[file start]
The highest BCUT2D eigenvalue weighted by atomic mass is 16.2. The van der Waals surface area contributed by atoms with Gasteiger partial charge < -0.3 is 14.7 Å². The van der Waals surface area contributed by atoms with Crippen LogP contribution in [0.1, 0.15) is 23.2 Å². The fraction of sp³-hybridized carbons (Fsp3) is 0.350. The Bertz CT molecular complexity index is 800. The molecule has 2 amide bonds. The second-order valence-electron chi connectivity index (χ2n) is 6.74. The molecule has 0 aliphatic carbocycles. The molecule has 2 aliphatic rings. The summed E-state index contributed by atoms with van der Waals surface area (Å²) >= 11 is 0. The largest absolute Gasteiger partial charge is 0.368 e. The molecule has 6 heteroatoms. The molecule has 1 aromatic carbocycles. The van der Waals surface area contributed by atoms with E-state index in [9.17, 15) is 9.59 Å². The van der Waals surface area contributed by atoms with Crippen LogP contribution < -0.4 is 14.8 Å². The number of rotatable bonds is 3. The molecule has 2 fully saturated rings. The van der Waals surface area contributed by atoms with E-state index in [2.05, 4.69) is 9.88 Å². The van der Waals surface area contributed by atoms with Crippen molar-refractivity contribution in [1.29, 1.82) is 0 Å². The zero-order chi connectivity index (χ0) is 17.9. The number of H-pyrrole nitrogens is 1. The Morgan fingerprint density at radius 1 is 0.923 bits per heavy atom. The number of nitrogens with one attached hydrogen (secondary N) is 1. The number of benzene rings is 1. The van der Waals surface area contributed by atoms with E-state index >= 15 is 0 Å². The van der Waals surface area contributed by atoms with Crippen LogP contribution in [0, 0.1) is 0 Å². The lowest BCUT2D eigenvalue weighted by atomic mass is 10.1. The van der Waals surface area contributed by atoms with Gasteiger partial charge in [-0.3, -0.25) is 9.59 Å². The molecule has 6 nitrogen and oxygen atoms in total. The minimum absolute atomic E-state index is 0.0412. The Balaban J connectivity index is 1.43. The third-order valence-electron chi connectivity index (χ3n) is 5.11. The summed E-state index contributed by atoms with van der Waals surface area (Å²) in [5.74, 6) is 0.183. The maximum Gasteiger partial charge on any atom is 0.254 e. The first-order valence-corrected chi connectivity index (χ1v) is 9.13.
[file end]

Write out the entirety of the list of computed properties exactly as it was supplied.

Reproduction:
The highest BCUT2D eigenvalue weighted by atomic mass is 16.2. The van der Waals surface area contributed by atoms with Gasteiger partial charge < -0.3 is 14.7 Å². The van der Waals surface area contributed by atoms with Crippen LogP contribution in [0.1, 0.15) is 23.2 Å². The fraction of sp³-hybridized carbons (Fsp3) is 0.350. The Bertz CT molecular complexity index is 800. The molecule has 2 amide bonds. The second-order valence-electron chi connectivity index (χ2n) is 6.74. The molecule has 0 aliphatic carbocycles. The molecule has 2 aliphatic rings. The summed E-state index contributed by atoms with van der Waals surface area (Å²) >= 11 is 0. The largest absolute Gasteiger partial charge is 0.368 e. The molecule has 6 heteroatoms. The molecule has 1 aromatic carbocycles. The van der Waals surface area contributed by atoms with E-state index in [9.17, 15) is 9.59 Å². The van der Waals surface area contributed by atoms with Crippen LogP contribution < -0.4 is 14.8 Å². The number of rotatable bonds is 3. The molecule has 2 fully saturated rings. The van der Waals surface area contributed by atoms with E-state index in [2.05, 4.69) is 9.88 Å². The van der Waals surface area contributed by atoms with Crippen molar-refractivity contribution in [1.29, 1.82) is 0 Å². The zero-order chi connectivity index (χ0) is 17.9. The number of H-pyrrole nitrogens is 1. The Morgan fingerprint density at radius 1 is 0.923 bits per heavy atom. The number of nitrogens with one attached hydrogen (secondary N) is 1. The number of benzene rings is 1. The van der Waals surface area contributed by atoms with E-state index >= 15 is 0 Å². The van der Waals surface area contributed by atoms with Crippen LogP contribution in [0, 0.1) is 0 Å². The lowest BCUT2D eigenvalue weighted by atomic mass is 10.1. The van der Waals surface area contributed by atoms with Gasteiger partial charge in [-0.3, -0.25) is 9.59 Å². The molecule has 6 nitrogen and oxygen atoms in total. The minimum absolute atomic E-state index is 0.0412. The Balaban J connectivity index is 1.43. The third-order valence-electron chi connectivity index (χ3n) is 5.11. The summed E-state index contributed by atoms with van der Waals surface area (Å²) in [5.74, 6) is 0.183. The maximum Gasteiger partial charge on any atom is 0.254 e. The first-order valence-corrected chi connectivity index (χ1v) is 9.13.